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Press Reviews

  • I like your songs. I think they are nice. -- BODHI Madison, WI age 5

  • From the outermost fringes of the Trip-Hop world where the borders between it and improv jam-bands, ambient,trance and dub electricians and menacing industrialists overlap and begin to rub off on one another comes MiLkBabY ... a strange sort of world music for a new science fiction-esque post industrial world ... The Eternals, Qwel - now Milkbaby. Indie music has become a valuable export of the windy city.---

  • challenging experimental, rock scientists -- Chicago Tribune

  • My favorite MiLkBabY incarnation yet! I so dug you guys at Est Fest tonight: like Bjork meets Velvet Underground and something you've never heard before...I love it! I need a bottle!! -- Estrogen Fest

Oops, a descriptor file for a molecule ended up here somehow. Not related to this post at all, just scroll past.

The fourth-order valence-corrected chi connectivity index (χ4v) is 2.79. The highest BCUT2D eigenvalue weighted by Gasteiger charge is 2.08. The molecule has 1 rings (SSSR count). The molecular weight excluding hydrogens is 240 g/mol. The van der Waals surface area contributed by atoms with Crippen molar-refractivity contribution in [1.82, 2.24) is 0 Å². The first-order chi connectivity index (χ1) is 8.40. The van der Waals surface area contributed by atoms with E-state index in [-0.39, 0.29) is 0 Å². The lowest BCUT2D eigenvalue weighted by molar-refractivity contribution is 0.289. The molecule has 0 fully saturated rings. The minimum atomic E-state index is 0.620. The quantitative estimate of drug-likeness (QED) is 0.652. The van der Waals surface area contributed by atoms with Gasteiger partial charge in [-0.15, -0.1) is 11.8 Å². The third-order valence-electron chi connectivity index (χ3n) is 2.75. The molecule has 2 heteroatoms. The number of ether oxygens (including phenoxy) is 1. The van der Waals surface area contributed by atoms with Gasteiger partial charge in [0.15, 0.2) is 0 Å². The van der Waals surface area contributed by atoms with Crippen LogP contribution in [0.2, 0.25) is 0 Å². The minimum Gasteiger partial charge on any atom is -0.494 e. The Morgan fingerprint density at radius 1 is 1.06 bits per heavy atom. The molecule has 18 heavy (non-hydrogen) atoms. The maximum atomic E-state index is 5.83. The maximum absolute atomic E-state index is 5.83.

• Local trio MiLkBabY have just put out the fifth release of their ten-year career: BottLe, on Uvulittle. I'm enjoying this record a lot—a soundtrack for a scattered afternoon, chill-out music for people who wouldn't know "chilling out" if you shoved them in a meat locker. Part trance, part trip-hop, part sheer fingerpainting solipsism, its swirls and chants and burbles tease the pattern-making part of the brain. Find the logic—it's got to be in there somewhere. In the meantime, if you just can't focus, they'll make you feel good about not having to. --- Monica Kendrick, CHICAGO READER